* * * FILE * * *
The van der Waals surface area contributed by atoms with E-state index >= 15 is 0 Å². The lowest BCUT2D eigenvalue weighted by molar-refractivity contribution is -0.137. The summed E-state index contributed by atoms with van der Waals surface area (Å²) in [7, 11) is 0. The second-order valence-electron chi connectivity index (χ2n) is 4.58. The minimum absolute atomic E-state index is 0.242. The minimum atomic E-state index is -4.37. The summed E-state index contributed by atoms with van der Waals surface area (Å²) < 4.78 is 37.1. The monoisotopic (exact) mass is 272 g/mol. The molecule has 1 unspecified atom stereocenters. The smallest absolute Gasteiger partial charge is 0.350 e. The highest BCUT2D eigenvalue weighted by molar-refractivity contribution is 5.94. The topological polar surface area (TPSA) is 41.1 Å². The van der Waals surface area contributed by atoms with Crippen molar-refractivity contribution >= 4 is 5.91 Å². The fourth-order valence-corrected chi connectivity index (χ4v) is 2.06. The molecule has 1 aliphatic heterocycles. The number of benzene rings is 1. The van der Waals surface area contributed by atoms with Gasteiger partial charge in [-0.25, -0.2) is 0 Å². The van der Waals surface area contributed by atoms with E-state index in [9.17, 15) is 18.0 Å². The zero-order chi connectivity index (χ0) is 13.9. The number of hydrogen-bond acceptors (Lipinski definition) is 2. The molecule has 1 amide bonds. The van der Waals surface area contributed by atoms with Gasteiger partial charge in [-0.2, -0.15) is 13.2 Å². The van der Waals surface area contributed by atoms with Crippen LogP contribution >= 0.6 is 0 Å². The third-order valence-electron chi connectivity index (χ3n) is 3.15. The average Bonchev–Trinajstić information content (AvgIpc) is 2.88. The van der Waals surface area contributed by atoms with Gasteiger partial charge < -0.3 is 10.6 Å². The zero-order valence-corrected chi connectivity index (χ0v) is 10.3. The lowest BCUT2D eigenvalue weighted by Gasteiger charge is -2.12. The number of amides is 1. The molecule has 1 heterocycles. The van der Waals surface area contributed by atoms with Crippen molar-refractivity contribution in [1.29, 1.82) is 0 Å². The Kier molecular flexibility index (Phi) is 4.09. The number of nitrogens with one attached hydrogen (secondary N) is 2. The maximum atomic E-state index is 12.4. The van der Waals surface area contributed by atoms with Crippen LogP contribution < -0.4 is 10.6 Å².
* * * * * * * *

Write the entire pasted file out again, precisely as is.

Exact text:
The van der Waals surface area contributed by atoms with E-state index >= 15 is 0 Å². The lowest BCUT2D eigenvalue weighted by molar-refractivity contribution is -0.137. The summed E-state index contributed by atoms with van der Waals surface area (Å²) in [7, 11) is 0. The second-order valence-electron chi connectivity index (χ2n) is 4.58. The minimum absolute atomic E-state index is 0.242. The minimum atomic E-state index is -4.37. The summed E-state index contributed by atoms with van der Waals surface area (Å²) < 4.78 is 37.1. The monoisotopic (exact) mass is 272 g/mol. The molecule has 1 unspecified atom stereocenters. The smallest absolute Gasteiger partial charge is 0.350 e. The highest BCUT2D eigenvalue weighted by molar-refractivity contribution is 5.94. The topological polar surface area (TPSA) is 41.1 Å². The van der Waals surface area contributed by atoms with Crippen molar-refractivity contribution >= 4 is 5.91 Å². The fourth-order valence-corrected chi connectivity index (χ4v) is 2.06. The molecule has 1 aliphatic heterocycles. The number of benzene rings is 1. The van der Waals surface area contributed by atoms with Gasteiger partial charge in [-0.25, -0.2) is 0 Å². The van der Waals surface area contributed by atoms with E-state index in [9.17, 15) is 18.0 Å². The zero-order chi connectivity index (χ0) is 13.9. The number of hydrogen-bond acceptors (Lipinski definition) is 2. The molecule has 1 amide bonds. The van der Waals surface area contributed by atoms with Gasteiger partial charge in [-0.2, -0.15) is 13.2 Å². The van der Waals surface area contributed by atoms with Crippen LogP contribution >= 0.6 is 0 Å². The third-order valence-electron chi connectivity index (χ3n) is 3.15. The average Bonchev–Trinajstić information content (AvgIpc) is 2.88. The van der Waals surface area contributed by atoms with Gasteiger partial charge < -0.3 is 10.6 Å². The zero-order valence-corrected chi connectivity index (χ0v) is 10.3. The lowest BCUT2D eigenvalue weighted by Gasteiger charge is -2.12. The number of amides is 1. The molecule has 1 heterocycles. The van der Waals surface area contributed by atoms with Crippen molar-refractivity contribution in [1.29, 1.82) is 0 Å². The Kier molecular flexibility index (Phi) is 4.09. The number of nitrogens with one attached hydrogen (secondary N) is 2. The maximum atomic E-state index is 12.4. The van der Waals surface area contributed by atoms with Crippen LogP contribution < -0.4 is 10.6 Å².